#### simonbramble

##### Active Member

I appreciate that (sine squared + cos squared = 1). However, what about just (sine + cos)?

I think the result is another sinewave of a higher amplitude, of the same frequency, but with a phase shift, but I cannot work out what trigonometric identities to use to prove this mathematically.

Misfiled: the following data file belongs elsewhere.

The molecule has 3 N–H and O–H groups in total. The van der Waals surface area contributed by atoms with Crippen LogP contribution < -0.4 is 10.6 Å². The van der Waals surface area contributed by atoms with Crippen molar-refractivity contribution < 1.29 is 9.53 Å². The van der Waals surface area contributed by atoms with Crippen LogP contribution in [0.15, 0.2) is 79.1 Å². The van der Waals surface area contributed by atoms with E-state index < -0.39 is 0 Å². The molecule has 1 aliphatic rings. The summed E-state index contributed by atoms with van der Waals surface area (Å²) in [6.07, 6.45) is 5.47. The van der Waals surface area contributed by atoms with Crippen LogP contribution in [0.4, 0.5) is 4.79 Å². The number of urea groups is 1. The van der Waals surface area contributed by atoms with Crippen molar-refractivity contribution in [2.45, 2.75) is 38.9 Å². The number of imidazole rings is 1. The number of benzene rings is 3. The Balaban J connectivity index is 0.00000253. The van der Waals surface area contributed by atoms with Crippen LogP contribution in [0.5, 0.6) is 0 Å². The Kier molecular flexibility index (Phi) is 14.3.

Please can someone with more mathematical skills than me let me know the answer, together with some sort of mathematical proof (or explanation as to how to work out the answer)!

Thanks

Simon